Early Literacy Development
Posted on April 25th, 2017 8:18pm
They say practice makes perfect, but the truth is that sometimes student do not have the tools to engage in the practice that will help them attain their goals. Literacy development is not something that we are born with. It takes time, strategies, and practice. Often those strategies are not knowingly being taught, but make a huge difference if done authentically and frequently. For example, modelling how to read a book from a young age, after school or at bed time, can be very effective for children’s understanding on the process of reading. Research suggests that reading every day can have significantly positive effects on your child’s literacy acquisition. The Ontario Ministry of Eduction suggests that reading everyday “is the single most important thing you can do to help your child learn to read and write and to succeed in school” (p. 14). Finding opportunities to do this can be as simple as reading street signs, labels on food packaging or reading picture books. All members of the child’s home community can be involved in this, whether it is parents, siblings, tutors or family friends. According to the National Association for the Education of Young Children (NAEYC) “Children need to learn mainstay concepts and skills of written language from which more complex and elaborated understandings and motivations arise …[and] learning an alphabetic writing system requires extra work” (p.4). The success of literacy achievement is strengthened by the connection between the school and the home. The more opportunities that children have to explore literacy, the more success they will find.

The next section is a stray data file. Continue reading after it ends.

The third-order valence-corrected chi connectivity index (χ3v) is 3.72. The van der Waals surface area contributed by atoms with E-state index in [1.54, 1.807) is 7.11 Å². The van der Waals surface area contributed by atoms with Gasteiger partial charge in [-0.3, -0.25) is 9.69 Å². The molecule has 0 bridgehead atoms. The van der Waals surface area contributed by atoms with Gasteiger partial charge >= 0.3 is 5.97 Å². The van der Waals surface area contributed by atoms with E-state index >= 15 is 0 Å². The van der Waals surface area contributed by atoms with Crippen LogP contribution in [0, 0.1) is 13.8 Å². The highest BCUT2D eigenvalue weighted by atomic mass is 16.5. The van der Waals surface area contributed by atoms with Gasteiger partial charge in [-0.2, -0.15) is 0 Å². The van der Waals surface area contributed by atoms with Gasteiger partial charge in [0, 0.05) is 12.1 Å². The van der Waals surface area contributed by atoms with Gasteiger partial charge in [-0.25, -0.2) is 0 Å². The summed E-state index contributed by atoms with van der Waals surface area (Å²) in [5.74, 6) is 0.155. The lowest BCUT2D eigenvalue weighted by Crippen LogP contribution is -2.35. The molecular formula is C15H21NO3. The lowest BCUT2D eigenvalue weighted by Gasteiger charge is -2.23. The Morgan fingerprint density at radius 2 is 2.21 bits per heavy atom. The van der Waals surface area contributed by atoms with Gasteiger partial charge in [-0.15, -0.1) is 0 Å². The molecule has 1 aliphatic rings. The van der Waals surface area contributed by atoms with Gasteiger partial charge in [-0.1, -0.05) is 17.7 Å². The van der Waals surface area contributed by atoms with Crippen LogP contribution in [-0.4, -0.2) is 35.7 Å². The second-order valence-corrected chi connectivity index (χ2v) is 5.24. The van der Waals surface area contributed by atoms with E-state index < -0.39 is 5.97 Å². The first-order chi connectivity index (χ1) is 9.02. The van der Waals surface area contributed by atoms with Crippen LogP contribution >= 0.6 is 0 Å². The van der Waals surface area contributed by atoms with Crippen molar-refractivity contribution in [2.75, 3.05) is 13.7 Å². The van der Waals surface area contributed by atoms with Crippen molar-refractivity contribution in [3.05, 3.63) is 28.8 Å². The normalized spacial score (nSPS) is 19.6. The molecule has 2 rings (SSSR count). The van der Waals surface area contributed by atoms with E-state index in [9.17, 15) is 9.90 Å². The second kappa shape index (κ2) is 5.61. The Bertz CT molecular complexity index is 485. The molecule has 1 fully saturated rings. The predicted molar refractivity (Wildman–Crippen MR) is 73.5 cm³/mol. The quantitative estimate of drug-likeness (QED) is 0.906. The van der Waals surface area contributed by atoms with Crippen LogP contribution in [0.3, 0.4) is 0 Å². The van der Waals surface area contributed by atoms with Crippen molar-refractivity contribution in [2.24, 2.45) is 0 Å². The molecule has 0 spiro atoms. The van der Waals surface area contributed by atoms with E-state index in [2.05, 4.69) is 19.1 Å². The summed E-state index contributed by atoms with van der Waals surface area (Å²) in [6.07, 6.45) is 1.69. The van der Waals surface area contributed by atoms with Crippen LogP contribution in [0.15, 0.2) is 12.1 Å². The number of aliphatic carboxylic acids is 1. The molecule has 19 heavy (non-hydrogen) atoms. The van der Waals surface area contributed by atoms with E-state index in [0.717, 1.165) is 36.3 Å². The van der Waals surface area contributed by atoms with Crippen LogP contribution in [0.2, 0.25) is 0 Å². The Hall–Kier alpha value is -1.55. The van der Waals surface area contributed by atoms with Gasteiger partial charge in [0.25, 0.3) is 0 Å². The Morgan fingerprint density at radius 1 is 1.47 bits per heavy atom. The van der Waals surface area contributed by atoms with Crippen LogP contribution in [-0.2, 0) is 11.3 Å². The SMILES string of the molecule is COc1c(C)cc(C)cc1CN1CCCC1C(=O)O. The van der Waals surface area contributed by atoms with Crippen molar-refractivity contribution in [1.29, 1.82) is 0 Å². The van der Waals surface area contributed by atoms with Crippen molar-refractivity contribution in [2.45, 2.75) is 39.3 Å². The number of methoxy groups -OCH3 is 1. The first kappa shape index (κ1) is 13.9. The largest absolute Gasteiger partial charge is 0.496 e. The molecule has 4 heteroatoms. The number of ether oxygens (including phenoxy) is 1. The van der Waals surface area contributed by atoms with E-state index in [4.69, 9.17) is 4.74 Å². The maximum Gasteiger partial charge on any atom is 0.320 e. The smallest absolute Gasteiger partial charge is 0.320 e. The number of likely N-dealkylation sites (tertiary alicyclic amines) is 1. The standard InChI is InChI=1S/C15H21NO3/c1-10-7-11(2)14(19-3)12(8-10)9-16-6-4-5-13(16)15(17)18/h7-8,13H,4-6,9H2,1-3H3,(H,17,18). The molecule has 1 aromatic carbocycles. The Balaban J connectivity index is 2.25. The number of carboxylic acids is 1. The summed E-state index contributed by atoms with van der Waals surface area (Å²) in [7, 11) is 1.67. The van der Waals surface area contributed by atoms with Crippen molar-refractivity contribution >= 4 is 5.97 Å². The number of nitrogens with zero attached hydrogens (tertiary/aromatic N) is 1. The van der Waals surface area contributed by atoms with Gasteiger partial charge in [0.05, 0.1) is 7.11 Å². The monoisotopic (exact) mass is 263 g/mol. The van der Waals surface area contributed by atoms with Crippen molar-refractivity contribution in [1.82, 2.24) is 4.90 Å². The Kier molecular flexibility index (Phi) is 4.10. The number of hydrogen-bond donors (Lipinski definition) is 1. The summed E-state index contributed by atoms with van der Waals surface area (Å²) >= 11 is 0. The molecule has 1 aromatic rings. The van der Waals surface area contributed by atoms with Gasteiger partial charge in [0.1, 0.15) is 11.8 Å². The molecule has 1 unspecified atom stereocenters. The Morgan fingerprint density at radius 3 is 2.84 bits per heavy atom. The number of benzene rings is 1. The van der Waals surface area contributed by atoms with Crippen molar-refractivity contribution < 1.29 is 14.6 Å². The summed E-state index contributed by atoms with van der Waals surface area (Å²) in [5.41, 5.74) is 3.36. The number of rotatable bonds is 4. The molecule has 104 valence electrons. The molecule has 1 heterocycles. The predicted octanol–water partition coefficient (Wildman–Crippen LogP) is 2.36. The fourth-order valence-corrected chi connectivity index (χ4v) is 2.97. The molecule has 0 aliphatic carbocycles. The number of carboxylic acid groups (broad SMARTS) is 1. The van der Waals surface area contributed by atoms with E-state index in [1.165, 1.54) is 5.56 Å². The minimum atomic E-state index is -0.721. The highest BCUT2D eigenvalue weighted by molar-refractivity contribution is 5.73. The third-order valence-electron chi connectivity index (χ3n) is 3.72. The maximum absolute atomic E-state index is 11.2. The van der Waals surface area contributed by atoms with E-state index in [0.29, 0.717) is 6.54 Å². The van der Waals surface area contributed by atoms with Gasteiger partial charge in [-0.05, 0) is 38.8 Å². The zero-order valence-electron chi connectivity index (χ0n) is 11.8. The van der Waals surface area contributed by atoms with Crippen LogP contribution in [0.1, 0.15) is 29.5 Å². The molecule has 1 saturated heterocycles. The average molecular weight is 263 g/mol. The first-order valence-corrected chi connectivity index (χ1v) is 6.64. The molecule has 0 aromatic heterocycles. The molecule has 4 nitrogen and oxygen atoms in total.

The Ontario Ministry of Education. (2014). Reading and Writing with your Child, Kindergarten to Grade 6: A Parent Guide, p. 14. Retrieved from:
The National Association for the Education of Young Children. (2003). The Essentials of Early Literacy Instruction, p.4. Retrieved from: https://www.naeyc.org/files/yc/file/200303/Essentials.pdf